[Piuparts-devel] Bug#698526: Sort known issues by reverse dependency count

Andreas Beckmann anbe at debian.org
Thu Feb 21 09:24:30 UTC 2013

[ Hint: While replying to the BTS, delete the [Piuparts-devel] marker
from the subject as well as any duplicate bug numbers. ]

On 2013-02-21 03:09, Dave Steele wrote:
> On Wed, Feb 20, 2013 at 8:42 PM, Dave Steele <dsteele at gmail.com> wrote:
>> On Mon, Feb 18, 2013 at 5:44 AM, Holger Levsen <holger at layer-acht.org> wrote:
>> ...
>>> these are quite some different changes, can you please isolate the commits for
>>> "Sort known issues by reverse dependency count" and rebase them onto current
>>> develop?!
>> The new serial branches sort-issues-by-rdep and
>> sort-issues-by-rdep-fast are separated from the rest of the work, and
>> rebased to develop.


this work looks really promising and I'm curious to try it some day on
my instance.

But as I wrote before there is no need to reimplement the .tpl
generation in python. Instead these intermediate files should go away
and the html generation should be moved directly into piuparts-report.
There will be a package db available.
I think this "requirement" to generate .tpl externally dates back to the
time when all logfiles were grepped daily, i.e. before we remembered the
results in .kpr.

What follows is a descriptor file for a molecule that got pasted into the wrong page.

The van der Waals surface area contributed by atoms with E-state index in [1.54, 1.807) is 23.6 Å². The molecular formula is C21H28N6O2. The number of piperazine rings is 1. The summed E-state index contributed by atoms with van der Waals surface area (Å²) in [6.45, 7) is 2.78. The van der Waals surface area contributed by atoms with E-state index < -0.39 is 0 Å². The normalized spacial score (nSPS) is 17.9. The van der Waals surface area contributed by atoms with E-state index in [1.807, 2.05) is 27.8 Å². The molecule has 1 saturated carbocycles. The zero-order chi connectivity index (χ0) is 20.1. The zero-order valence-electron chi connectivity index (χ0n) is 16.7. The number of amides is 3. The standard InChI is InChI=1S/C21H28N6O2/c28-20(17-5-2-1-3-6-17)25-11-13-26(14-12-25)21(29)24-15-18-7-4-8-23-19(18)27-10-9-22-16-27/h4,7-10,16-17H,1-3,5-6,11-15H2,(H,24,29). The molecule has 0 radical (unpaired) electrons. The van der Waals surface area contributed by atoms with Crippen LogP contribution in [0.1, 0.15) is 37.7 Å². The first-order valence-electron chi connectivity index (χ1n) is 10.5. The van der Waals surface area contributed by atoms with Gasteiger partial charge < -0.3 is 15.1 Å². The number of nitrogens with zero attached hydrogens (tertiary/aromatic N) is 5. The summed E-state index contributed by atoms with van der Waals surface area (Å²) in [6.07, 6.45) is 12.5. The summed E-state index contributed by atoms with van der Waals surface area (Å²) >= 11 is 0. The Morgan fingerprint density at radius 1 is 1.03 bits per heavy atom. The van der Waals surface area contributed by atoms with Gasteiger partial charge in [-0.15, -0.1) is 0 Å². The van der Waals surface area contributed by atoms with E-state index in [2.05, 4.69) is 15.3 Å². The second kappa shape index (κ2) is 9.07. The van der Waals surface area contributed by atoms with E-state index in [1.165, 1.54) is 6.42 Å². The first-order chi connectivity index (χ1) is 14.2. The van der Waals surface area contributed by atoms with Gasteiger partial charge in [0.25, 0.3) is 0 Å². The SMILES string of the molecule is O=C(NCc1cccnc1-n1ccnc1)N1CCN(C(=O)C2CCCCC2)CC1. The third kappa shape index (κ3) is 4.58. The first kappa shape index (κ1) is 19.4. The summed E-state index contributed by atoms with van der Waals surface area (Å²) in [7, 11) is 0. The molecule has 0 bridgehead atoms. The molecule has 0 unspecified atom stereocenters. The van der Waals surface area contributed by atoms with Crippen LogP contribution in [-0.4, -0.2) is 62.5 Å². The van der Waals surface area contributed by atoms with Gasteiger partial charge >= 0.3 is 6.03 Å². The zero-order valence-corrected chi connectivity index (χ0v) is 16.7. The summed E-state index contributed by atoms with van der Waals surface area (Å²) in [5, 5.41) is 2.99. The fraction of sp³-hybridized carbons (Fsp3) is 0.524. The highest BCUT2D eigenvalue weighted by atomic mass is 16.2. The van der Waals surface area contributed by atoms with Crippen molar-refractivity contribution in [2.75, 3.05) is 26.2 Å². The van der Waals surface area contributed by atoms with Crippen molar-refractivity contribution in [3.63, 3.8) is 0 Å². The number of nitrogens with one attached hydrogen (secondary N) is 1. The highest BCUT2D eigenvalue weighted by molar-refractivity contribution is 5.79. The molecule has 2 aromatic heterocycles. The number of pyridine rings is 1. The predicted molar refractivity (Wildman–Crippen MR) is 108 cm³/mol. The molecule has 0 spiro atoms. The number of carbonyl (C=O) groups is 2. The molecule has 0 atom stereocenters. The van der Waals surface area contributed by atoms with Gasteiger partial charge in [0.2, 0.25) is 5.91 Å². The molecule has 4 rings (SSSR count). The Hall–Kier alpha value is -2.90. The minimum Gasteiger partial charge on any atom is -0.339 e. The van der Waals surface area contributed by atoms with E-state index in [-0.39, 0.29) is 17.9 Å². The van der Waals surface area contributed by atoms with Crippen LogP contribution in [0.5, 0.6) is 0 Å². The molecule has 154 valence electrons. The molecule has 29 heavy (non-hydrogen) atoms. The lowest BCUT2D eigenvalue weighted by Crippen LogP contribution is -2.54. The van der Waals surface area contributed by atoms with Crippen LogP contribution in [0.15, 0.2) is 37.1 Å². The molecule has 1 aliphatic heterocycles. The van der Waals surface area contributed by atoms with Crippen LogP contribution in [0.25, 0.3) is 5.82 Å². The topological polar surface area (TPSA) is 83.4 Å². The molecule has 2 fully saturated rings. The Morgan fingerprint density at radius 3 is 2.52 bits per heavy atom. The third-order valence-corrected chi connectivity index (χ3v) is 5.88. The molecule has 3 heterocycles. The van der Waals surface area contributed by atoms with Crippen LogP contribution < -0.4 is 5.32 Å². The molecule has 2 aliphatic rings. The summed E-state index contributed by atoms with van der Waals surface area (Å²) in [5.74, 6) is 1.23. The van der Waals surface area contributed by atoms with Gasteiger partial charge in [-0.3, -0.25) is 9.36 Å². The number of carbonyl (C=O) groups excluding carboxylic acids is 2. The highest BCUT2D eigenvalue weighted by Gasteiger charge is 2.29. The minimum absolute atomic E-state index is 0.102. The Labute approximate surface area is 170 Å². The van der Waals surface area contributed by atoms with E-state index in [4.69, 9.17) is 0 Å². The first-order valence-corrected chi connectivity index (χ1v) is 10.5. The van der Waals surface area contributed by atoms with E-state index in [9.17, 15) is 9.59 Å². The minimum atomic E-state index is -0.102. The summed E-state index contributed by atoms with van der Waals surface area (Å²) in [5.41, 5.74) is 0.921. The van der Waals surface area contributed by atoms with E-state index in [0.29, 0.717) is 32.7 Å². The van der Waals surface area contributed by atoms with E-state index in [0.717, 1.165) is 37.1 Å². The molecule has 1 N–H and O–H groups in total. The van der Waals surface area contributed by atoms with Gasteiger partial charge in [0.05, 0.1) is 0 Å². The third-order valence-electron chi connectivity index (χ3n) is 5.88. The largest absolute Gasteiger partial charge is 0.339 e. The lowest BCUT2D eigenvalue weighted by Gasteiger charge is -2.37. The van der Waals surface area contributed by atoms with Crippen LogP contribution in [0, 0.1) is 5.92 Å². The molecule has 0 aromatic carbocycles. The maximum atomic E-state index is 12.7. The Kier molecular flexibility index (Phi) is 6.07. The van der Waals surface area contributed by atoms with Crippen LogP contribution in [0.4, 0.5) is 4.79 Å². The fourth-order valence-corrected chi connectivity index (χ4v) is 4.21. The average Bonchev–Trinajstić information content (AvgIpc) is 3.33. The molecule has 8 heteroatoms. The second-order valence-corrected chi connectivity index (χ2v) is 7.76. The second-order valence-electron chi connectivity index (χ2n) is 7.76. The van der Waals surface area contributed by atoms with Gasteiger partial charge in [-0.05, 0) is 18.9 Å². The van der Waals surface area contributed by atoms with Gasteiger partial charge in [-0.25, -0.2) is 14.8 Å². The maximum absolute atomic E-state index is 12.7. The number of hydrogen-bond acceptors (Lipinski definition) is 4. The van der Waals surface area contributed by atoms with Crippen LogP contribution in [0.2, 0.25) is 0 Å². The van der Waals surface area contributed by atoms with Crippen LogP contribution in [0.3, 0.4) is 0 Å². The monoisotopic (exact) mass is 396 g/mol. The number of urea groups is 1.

Even if .kpr generation can be sped up significantly, I don't think I
want to run this from inside piuparts-report. Just like piuparts-analyze
(that takes 30-60 minutes for my instance) this is something that will
continue to be run from the generate-piuparts-report driver script ...
and having it sped up by a magnitude will decrease my hesitation to run
it with --recheck-all.
Also if the .tpl files are gone, we can actually run piuparts-report
without running piuparts-analyze or detect_well_known_errors directly
before it.

And about speeding up the "grepping" - wouldn't it be even faster if we
can run multiple regexes at the same time on the input - either by
'ORing' them together or passing a list to re or ... then we would just
need to figure out which one has matched ... (No, I haven't tried
anything like this, but I'm considering testing this with the multiple
grep calls in detect_piuparts_issues.
  grep -lE '(foo)|(bar)|(f[o0]{2}bar|baz)'
should be significantly faster than
  grep -l foo
  grep -l bar
  grep -lE 'f[o0]{2}bar|baz'
And there we only care about 'any match' disregarding which matched.
Or am I mistaken here?


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